Anopheles albimanus

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Anopheles albimanus
Anopheles albimanus mosquito.jpg
Female Anopheles albimanus
Scientific classification e
Kingdom: Animalia
Phylum: Arthropoda
Class: Insecta
Order: Diptera
Family: Culicidae
Genus: Anopheles
Species: A. albimanus
Binomial name
Anopheles albimanus
C. R. G. Wiedemann, 1820[1][2]

Anopheles albimanus is a species of mosquito in the order Diptera. It is found in coastal Central and South America, the Caribbean, and Mexico.[3][4] It is a generalist species and capable of wide dispersion.[5] A. albimanus is a common malaria vector.[3]

Anatomy[edit]

Mosquitoes have long legs and one pair of wings.[2] Females have piercing, sucking mouthparts to penetrate hosts. Males have a proboscis as well, but are unable to pierce.[2] The vibration of membranes on the thorax creates the distinguishable whining sound.[2]

Taxonomy and evolution[edit]

Anopheles albimanus appears to be a single species that shows polymorphism.[6] It is believed that this species originated in the Caribbean, moved first to Central America, then South America. Studies suggest that the occurrence of the founder effect is the cause of the current population structure.[6] Research using mitochondrial DNA found some modest differences between Central and South American populations.[7] It has been hypothesized that this could be due to recent pressures, such as the distance between populations, high insecticide use, or mountain ranges that act as gene flow barriers.[7] Overall, differences in populations were found to be relatively low. Studies suggest that this is due to these mosquitoes showing excellent dispersal abilities, opportunistic feeding, and niche plasticity.[7] As well, other species in the genus Anopheles are specialists with small populations, specific habitat requirements, and limited dispersal and distribution methods. Alternately, A. albimanus is a generalist species. Females can fly up to 32 kilometres,[5] and specimens have been found at almost 2000 meters altitude, meaning that mountain ranges would not separate these populations as easily as other Anopheles mosquitoes.[7] The conclusions drawn from this research was that the differences found between A. albimanus populations were not due to recent events, but rather, Pleistocene divergence followed by re-colonization and expansion.[7]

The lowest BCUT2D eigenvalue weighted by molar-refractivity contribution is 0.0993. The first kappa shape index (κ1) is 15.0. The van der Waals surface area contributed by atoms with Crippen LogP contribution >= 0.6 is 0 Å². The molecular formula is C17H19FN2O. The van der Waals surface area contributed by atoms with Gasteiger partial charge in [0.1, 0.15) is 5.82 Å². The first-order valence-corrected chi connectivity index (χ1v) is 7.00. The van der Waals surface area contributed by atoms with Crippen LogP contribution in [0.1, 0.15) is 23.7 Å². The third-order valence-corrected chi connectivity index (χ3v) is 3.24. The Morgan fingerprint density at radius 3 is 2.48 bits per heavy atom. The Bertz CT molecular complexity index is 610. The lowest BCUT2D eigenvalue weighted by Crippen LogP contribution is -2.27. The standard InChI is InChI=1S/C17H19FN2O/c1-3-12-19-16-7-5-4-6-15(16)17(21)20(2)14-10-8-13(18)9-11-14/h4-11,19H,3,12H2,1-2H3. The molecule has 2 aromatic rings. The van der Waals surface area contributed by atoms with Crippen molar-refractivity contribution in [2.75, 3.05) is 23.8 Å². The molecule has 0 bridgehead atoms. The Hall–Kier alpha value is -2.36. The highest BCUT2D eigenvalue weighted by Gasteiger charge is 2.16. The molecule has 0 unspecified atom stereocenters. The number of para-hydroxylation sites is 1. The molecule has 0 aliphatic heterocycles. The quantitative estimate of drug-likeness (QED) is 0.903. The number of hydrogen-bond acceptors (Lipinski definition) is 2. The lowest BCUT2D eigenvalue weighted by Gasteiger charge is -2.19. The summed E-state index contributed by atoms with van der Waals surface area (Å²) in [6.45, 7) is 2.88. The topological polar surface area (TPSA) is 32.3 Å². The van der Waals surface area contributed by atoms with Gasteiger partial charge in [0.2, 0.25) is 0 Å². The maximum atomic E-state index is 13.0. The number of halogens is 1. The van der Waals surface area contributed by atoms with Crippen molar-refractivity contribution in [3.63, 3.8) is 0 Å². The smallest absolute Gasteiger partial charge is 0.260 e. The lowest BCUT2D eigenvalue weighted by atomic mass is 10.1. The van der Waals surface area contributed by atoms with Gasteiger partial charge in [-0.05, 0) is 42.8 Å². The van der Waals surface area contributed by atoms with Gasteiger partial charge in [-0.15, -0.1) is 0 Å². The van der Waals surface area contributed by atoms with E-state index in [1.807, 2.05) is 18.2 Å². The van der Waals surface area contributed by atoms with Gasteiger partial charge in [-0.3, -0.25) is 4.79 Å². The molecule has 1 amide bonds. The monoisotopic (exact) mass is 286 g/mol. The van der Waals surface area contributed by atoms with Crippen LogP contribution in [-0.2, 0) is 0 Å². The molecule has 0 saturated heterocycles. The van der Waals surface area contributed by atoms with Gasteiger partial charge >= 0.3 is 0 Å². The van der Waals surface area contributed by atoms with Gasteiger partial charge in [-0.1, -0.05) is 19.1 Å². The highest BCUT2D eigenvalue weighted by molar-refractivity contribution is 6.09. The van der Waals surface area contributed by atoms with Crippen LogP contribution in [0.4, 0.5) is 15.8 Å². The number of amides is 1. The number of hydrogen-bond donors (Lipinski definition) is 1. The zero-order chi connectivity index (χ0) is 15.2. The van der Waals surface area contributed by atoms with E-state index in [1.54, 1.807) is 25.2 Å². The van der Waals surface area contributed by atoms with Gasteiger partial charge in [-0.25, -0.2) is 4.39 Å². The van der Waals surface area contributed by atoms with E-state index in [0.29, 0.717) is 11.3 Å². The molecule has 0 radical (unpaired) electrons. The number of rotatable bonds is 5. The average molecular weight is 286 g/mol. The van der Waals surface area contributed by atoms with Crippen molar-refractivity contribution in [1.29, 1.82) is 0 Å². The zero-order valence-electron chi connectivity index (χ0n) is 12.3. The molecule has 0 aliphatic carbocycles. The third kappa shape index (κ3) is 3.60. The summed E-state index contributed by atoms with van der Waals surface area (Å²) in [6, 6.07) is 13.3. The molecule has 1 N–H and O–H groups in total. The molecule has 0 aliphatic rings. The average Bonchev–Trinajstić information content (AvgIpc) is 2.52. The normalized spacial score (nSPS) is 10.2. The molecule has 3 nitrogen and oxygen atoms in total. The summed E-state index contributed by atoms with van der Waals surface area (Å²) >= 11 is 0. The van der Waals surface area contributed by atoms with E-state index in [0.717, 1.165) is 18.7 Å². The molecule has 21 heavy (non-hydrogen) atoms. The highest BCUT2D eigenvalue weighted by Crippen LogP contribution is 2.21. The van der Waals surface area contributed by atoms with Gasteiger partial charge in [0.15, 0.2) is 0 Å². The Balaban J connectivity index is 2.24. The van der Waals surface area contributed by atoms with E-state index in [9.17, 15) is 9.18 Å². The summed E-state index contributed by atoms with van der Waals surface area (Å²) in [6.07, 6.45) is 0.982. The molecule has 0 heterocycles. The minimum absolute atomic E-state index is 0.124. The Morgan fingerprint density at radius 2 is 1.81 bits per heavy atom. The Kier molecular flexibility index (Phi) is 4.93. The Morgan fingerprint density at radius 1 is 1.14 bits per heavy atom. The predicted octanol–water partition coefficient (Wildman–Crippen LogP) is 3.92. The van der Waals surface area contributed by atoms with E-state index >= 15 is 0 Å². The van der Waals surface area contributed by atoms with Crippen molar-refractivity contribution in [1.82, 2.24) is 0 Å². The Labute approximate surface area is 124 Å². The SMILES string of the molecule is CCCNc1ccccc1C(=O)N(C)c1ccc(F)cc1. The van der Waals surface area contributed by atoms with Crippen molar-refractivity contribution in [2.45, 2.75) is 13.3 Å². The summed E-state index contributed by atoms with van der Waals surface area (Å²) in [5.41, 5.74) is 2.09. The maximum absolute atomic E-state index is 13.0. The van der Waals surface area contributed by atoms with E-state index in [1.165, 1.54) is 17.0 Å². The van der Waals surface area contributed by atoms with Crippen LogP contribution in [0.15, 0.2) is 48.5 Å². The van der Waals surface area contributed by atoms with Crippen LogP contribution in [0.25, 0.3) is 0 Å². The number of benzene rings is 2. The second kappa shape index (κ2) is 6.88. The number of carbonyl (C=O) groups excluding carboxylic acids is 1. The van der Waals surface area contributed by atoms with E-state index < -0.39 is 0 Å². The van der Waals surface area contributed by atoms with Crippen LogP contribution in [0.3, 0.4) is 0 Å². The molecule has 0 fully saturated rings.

Distribution and behavior[edit]

These mosquitoes are currently found in Mexico, and several countries in the Caribbean, Central America, and South America.[3][4] They are usually present in coastal areas, at 500 meters altitude or lower;[3] however, some have been found above 1000 meters.[5] This species occurs in a variety of habitats in these coastal areas, with regional differences in precipitation, temperature, and vegetation. This is the most common species found in countries like Colombia.[8]

A. albimanus are seasonally abundant mosquitoes that are primarily active at dawn and dusk (crepuscular), prefer to feed outdoors (exophagic), and tend to live outside (exophilic).[7] Seasonal abundance is dependent on the availability of larval habitats.[9] In areas that have great differences in rainfall depending on the time of year, these mosquitoes are most abundant in the rainy season. In areas that have wetlands that stay flooded permanently, they are found year round.[9] Although these are the typical traits seen, factors such as host availability and control methods can change the population characteristics.[7]

Feeding by adults[edit]

A. albimanus mosquitoes feed on nectar; only females take blood meals.[5][10] Hosts include mammals, birds, reptiles, and amphibians.[10] A wide range of hosts allows these mosquitoes to maintain their populations quite easily.[9] The proteins and nutrients gained from blood go toward egg production, and the volume of the blood meals affects the fecundity of female mosquitoes.[10] The volume taken during blood feeding is affected by several factors, including temperature, age of the mosquito, mating status, number of feeds, variety of hosts, and others.[10] There are often interruptions to blood feeding, resulting in the mosquito taking several meals, either on the same or different hosts. This, in turn, creates more opportunities for infection or the spread of pathogens.[10]

Life cycle[edit]

These mosquitoes undergo holometabolous development, meaning that their life cycle includes egg, larva, pupa, and adult stages. There are 4 larval instars in A. albimanus.[11] The number and maturation success of eggs oviposited depends on the quality and quantity of blood taken by the female.[10] Eggs can be laid one by one, or glued together in a mass.[2] The habitats that females choose to oviposit in will affect the distribution of larva. If a habitat is seeing an absence of larva, this may be due to females being selective for locations with richer food sources or protection from predation.[9] It could also be because of environmental conditions that would kill the eggs or larvae.[9] A. albimanus larva are able to develop in a wide range of habitats and conditions (i.e. salinity, pollution).[5] During the wet season in Central America, larvae are found in rivers, marshes, irrigation canals, and several other water habitats, both permanent and temporary.[3] During the dry season, they are found only in permanent water habitats.[3] There is a relationship between the presence of A. albimanus larvae and cyanobacteria mats floating on the water. This is because the presence of blue-green algae results in an elevated water temperature and less dissolved oxygen. Volatile compounds released from the algae attract females, increasing the likelihood of oviposition.[3] There is less known about South American populations, but larvae have been found in rice fields and drains. In Colombia, larvae are found in sunny habitats, where temperatures are 27 to 30 degrees Celsius.[3] Understanding larval habitats and distribution are important in developing control methods for these mosquitoes.[9]